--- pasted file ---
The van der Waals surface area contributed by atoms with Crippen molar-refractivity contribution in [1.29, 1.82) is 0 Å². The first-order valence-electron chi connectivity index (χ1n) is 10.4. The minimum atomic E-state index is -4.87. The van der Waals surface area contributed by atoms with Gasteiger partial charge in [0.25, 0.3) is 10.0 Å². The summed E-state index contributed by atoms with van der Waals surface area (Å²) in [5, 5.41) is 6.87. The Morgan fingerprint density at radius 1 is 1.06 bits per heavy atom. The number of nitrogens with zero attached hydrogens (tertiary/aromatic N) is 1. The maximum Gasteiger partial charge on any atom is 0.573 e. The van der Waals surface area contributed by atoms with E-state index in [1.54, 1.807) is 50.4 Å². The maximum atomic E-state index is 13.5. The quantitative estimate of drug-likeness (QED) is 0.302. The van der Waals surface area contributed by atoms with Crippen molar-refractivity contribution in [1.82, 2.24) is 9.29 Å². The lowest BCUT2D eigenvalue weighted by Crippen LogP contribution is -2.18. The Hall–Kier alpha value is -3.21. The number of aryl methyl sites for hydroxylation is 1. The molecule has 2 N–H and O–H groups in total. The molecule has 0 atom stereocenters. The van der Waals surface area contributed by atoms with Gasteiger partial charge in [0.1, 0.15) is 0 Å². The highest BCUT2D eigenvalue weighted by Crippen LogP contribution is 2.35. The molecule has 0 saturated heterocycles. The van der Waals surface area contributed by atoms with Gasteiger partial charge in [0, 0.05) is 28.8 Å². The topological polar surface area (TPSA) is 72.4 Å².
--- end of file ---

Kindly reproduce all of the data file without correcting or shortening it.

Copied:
The van der Waals surface area contributed by atoms with Crippen molar-refractivity contribution in [1.29, 1.82) is 0 Å². The first-order valence-electron chi connectivity index (χ1n) is 10.4. The minimum atomic E-state index is -4.87. The van der Waals surface area contributed by atoms with Gasteiger partial charge in [0.25, 0.3) is 10.0 Å². The summed E-state index contributed by atoms with van der Waals surface area (Å²) in [5, 5.41) is 6.87. The Morgan fingerprint density at radius 1 is 1.06 bits per heavy atom. The number of nitrogens with zero attached hydrogens (tertiary/aromatic N) is 1. The maximum Gasteiger partial charge on any atom is 0.573 e. The van der Waals surface area contributed by atoms with E-state index in [1.54, 1.807) is 50.4 Å². The maximum atomic E-state index is 13.5. The quantitative estimate of drug-likeness (QED) is 0.302. The van der Waals surface area contributed by atoms with Crippen molar-refractivity contribution in [1.82, 2.24) is 9.29 Å². The lowest BCUT2D eigenvalue weighted by Crippen LogP contribution is -2.18. The Hall–Kier alpha value is -3.21. The number of aryl methyl sites for hydroxylation is 1. The molecule has 2 N–H and O–H groups in total. The molecule has 0 atom stereocenters. The van der Waals surface area contributed by atoms with Gasteiger partial charge in [0.1, 0.15) is 0 Å². The highest BCUT2D eigenvalue weighted by Crippen LogP contribution is 2.35. The molecule has 0 saturated heterocycles. The van der Waals surface area contributed by atoms with Gasteiger partial charge in [0, 0.05) is 28.8 Å². The topological polar surface area (TPSA) is 72.4 Å².